Mick Casserly was one of the standout players for the side residing in Glenina from the late sixties to the early eighties as one of the greatest players to ever don the sky blue jersey for Galwegians.

He captained the Blues for five seasons and has been labelled as one of the greatest wing-forwards to never play for Ireland, and many from that time say he was deserving of several Irish caps. 

Last week in the grounds of Crowley Park, a second home to many of the Galwegian faithful, a lunch was held in his honour to recognise his accolades during his time in Galwegians, and the influence and impact he has created at this club and beyond. This was a large turnout for the event, with former players, coaches, presidents and esteemed guests paying tribute to one of the club’s finest legends.

Hailing from Bohermore, Mick’s senior rugby playing days kickstarted with OLBC RFC before switching his allegiances to Galwegians towards the end of the sixties. This coincided with Galwegians’ move to Glenina a couple of years prior. Following the path of the Shaughnessy brothers who he played alongside in his days in OLBC, he joined the senior squad for the 1968/69 season.

Throughout his time in Galwegians, he became one of the club’s stalwarts, captaining his team in five seasons, from 1970-72, 1974-5, 1978-9 and briefly towards the tail end of the 1979/80 season. Mick was predominantly a wing forward for the majority of his career, utilising his great athletic ability. But he proved to be quite versatile as he assumed the role at number eight over the course of a decade for both club and province.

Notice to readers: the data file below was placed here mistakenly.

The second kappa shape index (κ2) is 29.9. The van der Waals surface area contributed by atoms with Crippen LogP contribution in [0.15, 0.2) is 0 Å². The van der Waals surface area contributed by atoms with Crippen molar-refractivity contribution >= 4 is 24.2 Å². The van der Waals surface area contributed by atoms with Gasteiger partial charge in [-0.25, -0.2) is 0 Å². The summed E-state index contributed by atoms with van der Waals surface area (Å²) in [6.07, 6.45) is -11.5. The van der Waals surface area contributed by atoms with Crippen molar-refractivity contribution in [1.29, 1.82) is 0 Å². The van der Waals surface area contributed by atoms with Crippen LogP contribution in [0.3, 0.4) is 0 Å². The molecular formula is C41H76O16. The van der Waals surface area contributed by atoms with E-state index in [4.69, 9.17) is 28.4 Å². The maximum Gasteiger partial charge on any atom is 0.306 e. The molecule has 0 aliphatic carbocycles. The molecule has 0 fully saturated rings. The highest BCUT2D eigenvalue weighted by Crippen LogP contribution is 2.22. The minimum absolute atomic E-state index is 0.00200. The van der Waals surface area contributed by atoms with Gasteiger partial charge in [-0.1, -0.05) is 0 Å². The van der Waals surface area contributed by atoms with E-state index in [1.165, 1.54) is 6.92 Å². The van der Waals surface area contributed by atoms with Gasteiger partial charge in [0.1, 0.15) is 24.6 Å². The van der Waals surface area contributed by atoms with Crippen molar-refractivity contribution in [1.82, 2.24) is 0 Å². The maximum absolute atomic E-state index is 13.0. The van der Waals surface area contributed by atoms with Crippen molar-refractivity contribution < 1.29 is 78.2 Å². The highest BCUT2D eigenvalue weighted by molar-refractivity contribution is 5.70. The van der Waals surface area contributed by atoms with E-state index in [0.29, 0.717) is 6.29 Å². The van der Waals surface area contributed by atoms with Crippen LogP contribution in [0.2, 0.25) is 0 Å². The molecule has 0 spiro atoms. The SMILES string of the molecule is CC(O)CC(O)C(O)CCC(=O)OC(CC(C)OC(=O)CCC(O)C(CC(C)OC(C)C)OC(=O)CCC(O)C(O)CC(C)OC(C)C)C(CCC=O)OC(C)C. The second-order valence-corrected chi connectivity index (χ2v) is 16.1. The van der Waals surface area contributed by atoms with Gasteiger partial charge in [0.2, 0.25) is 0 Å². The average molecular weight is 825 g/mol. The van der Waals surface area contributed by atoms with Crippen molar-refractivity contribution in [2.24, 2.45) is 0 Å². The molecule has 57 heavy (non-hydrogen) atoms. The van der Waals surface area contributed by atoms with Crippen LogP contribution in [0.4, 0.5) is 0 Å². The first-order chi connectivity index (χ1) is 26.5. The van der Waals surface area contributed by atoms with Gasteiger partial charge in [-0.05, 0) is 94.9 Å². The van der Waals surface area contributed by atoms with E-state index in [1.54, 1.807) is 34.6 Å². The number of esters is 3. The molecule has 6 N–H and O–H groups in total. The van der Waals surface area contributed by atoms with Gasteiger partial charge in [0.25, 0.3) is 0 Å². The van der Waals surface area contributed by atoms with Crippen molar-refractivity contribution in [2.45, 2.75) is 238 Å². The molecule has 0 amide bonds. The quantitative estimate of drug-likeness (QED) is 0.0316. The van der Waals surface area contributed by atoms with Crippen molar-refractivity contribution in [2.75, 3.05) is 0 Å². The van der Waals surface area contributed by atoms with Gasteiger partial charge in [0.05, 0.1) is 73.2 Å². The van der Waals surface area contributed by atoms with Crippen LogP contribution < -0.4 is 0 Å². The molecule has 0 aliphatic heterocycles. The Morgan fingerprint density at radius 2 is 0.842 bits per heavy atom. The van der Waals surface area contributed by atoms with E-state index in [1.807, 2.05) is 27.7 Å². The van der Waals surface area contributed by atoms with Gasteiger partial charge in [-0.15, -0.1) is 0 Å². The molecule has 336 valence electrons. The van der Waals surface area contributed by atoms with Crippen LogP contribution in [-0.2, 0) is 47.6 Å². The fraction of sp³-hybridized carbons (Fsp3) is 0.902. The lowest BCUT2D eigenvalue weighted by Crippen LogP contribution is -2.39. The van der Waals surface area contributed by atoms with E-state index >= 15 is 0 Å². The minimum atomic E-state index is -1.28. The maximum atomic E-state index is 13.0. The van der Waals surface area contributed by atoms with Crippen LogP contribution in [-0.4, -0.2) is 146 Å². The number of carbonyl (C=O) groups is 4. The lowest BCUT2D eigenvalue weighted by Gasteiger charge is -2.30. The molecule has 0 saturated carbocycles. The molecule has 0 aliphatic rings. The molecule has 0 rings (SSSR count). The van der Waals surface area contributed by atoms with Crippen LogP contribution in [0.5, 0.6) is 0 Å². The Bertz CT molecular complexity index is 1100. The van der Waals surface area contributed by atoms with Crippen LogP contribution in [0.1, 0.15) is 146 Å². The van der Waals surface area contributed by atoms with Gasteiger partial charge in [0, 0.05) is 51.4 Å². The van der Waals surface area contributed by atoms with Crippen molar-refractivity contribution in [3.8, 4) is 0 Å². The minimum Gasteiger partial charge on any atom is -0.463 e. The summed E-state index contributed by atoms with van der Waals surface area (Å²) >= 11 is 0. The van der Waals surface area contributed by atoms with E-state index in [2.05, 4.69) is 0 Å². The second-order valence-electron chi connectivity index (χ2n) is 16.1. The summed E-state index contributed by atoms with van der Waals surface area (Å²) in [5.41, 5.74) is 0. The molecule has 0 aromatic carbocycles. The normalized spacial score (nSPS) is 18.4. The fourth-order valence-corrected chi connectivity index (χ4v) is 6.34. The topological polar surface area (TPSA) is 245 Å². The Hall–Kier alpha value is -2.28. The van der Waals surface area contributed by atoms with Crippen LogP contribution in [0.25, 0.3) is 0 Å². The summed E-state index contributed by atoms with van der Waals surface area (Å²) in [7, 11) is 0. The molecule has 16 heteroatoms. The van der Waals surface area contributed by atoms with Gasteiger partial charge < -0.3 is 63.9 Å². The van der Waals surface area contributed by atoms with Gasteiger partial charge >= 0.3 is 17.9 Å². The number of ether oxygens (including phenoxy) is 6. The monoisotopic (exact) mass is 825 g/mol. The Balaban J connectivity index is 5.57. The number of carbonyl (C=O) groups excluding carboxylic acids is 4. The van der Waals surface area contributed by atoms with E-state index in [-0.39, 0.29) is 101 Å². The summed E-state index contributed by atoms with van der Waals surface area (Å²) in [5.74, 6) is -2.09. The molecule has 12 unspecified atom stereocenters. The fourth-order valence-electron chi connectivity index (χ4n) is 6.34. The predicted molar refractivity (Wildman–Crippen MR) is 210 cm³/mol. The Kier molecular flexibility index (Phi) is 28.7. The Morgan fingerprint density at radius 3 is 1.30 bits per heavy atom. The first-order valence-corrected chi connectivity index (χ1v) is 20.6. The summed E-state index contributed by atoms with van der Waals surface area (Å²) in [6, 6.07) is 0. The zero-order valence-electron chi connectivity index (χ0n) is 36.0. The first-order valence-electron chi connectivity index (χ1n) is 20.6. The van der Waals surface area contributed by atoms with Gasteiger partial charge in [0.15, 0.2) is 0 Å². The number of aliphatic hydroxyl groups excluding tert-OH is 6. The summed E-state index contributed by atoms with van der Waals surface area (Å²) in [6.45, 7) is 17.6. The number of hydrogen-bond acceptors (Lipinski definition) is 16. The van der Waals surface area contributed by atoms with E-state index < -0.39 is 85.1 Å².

A quiet man off the pitch, Mick found his voice on it and rallied his men together. In a time when there would be no coaches for training and games, the responsibilities remained with the captain and the vice-captain. He demonstrated leadership on the field and formed a formidable Galwegians squad during the seventies. Galwegians President Erc Dunne, who was the master of ceremonies at the function, described Mick as a: “honest and quiet grafter, who put his heart and soul into the jersey. Tougher than nails because nails bend”.

He would contribute to Galwegians’ success in the seventies, including five Connacht Senior Cups and three Connacht Senior League titles. His success attracted the attention of Connacht early on in his Galwegians career and earned his first senior interpro appearance against Ulster in 1968, the same year he joined the club. He would play many times in green with his final game for the province taking place in 1980.

One of the crowning moments of his rugby career would be earning the privilege of captaining Connacht in the inaugural meeting between Connacht and New Zealand on November 20 1974. Leading out his side in the Galway Sportsground as part of three Galwegians players selected as part of the matchday squad, was the culmination of his outstanding performances throughout the years.